The sources said the warrants and
indictments threaten to decimate the senior cadre of the Turkish military.
"The prime minister can ask the officers to be expelled," retired
military judge Faik Tarimcioglu said.
Under Turkish law, senior officers designated as suspects in a
criminal case cannot be promoted. The Turkish daily Zaman said those
indicted comprise 10 percent of all of the generals in the military, Middle East Newsline reported.
"Those found with claims are laid off from duty," Ali Safak, a leading
Turkish academic, said.
The indictments have sparked alarm within the General Staff, which over
the last year sought to reconcile with Erdogan. The sources said the Supreme
Military Council plans to discuss the indictments in August amid decisions
on promotions and retirement, including the expected departure of Chief of
Staff Gen. Ilker Basbug.
"Right now, I have hesitations regarding whether we should respect the
law," [Ret.] Gen. Suha Tanyeri, one of those indicted, said.
The sources said those indicted included a senior counter-insurgency
officer, commander of a Turkish Navy submarine fleet and Third Army
commander Gen. Saldiray Berk. The indictments have been handed down by a criminal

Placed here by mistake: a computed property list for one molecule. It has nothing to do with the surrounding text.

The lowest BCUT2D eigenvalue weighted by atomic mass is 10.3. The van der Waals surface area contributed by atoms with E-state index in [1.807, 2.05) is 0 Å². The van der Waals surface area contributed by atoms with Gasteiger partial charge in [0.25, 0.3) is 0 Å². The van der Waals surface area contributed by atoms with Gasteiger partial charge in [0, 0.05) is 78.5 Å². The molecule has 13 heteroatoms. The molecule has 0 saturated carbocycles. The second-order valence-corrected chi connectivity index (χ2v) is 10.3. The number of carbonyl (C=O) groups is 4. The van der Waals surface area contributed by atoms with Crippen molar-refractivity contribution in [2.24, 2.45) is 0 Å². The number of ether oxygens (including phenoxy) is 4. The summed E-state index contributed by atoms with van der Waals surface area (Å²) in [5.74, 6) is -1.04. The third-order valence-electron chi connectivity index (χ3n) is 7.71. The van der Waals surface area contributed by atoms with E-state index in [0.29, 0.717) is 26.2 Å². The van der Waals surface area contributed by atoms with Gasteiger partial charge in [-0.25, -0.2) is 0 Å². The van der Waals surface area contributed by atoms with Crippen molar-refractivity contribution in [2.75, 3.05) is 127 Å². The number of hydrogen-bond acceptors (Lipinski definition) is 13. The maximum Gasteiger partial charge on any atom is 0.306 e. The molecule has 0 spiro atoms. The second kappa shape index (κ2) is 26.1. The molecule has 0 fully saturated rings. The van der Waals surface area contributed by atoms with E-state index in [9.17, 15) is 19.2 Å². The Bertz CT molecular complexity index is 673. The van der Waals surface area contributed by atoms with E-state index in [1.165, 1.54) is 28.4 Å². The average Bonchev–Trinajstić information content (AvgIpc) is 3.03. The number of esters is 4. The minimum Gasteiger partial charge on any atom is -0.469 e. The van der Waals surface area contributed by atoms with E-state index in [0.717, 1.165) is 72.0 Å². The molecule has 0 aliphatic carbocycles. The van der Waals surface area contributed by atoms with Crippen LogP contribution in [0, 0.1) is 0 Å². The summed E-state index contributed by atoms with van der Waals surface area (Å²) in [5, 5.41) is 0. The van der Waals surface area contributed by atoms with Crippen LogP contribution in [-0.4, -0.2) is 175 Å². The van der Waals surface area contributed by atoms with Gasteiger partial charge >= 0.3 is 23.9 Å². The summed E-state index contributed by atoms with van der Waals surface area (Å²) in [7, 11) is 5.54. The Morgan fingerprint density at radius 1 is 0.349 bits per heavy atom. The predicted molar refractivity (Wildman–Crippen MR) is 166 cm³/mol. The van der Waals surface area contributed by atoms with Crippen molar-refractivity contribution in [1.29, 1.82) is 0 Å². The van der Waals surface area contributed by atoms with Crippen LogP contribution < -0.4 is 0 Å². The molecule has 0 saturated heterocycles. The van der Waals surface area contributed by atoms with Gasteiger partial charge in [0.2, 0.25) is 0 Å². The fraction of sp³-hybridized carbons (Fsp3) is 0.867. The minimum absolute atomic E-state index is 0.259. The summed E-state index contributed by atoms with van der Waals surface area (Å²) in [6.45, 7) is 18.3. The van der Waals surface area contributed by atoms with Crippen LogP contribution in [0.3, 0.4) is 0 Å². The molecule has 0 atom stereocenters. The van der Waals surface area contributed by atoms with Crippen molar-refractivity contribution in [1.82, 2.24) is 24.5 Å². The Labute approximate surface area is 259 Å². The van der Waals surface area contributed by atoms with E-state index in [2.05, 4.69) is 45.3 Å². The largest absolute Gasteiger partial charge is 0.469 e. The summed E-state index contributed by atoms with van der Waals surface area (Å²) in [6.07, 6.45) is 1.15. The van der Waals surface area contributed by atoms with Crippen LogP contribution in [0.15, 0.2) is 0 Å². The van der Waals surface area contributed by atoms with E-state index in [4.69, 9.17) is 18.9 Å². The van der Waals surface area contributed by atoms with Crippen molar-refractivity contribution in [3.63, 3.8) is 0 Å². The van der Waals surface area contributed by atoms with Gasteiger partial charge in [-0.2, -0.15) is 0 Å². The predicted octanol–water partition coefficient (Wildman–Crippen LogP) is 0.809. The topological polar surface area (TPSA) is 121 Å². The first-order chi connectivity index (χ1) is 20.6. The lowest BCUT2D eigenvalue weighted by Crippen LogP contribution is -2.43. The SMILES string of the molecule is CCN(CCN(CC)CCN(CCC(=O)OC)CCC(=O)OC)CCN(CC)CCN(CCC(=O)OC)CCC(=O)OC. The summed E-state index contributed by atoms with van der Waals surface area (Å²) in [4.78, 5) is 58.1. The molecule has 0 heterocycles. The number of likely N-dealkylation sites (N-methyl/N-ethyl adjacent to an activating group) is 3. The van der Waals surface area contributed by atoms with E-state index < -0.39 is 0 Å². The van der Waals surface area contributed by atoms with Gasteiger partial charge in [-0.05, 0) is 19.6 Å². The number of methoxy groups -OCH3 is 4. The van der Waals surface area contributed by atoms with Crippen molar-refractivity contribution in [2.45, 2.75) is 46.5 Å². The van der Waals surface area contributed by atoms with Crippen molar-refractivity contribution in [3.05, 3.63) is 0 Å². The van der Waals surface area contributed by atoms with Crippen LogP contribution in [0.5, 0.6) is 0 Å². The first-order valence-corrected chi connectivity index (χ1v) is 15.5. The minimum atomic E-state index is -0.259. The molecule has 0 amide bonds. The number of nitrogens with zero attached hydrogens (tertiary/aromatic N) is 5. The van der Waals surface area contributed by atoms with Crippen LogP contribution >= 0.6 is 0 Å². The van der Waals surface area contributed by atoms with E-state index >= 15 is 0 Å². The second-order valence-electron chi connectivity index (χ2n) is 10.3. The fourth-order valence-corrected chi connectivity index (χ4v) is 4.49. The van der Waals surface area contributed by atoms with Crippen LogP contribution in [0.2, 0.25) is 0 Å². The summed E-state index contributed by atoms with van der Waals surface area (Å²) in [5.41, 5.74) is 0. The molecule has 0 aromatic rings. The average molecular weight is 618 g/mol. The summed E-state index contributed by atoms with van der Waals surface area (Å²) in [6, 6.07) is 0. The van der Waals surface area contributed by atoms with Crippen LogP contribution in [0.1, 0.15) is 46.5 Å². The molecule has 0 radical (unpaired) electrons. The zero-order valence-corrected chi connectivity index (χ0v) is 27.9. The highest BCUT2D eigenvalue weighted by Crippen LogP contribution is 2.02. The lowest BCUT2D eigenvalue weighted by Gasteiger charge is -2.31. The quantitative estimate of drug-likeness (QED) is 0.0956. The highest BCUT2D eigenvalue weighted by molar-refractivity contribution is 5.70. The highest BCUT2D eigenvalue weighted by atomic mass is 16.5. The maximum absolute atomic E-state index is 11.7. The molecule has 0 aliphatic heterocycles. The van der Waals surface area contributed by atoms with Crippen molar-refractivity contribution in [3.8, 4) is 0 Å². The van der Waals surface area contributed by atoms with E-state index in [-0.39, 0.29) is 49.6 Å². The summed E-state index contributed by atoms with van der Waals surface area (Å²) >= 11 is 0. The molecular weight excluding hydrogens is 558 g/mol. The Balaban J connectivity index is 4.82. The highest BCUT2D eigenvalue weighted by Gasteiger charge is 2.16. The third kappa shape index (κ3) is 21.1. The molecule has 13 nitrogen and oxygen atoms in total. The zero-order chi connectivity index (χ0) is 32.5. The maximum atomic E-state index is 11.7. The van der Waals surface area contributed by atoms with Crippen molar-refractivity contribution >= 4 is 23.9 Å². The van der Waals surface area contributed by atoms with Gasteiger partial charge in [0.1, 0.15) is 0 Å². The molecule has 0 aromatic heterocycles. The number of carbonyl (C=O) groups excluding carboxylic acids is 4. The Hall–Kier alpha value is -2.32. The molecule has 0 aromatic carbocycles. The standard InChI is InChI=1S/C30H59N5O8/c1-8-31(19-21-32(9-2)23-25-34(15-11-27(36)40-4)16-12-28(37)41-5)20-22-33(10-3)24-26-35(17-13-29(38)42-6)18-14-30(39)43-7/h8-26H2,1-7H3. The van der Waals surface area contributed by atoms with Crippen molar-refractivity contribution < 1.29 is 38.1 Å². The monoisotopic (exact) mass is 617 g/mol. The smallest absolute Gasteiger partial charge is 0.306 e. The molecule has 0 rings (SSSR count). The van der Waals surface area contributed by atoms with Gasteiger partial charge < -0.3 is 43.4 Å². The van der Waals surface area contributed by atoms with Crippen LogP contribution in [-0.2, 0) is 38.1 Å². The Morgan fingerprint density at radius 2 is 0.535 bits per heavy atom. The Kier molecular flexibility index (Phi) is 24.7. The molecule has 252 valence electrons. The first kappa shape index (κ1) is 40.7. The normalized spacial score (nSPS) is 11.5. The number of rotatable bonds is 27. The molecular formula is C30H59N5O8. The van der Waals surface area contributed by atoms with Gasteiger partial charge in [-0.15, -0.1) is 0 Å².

court in Istanbul, which does not have authority to enter military
Under Erdogan, the government has marginalized the military, which until
2003 was regarded as the last word on Turkish politics. On July 24, the
prime minister said he was prepared to revise a law that allowed the
military to intervene in government affairs.
"Let us set up a commission and discuss the issue in all aspects,"
Erdogan said. "Let's have the commission do its work. If need be we will
convene parliament in an extraordinary session."
Erdogan said he was ready to use his overwhelming majority in parliament
to amend the law when summer recess ends on Oct. 1. He said the revision of
the so-called Internal Services Law would take place regardless of the
opposition. The law, used to justify the 1980 coup, authorized the military
"to protect and keep watch over the Turkish homeland and Turkish republic."
The opposition has charged Erdogan with dominating the judiciary and law
enforcement community. The prime minister has been campaigning in a Sept. 12
referendum that the opposition said would enable the ruling Justice and
Development Party to control judicial appointments, including those for the
"If you submit a 'no' vote in the referendum, they will not have
anywhere to hide," opposition leader Kemal Kilicdaroglu said. "There is
nothing they [Erdogan's party] would not do to reach their goals."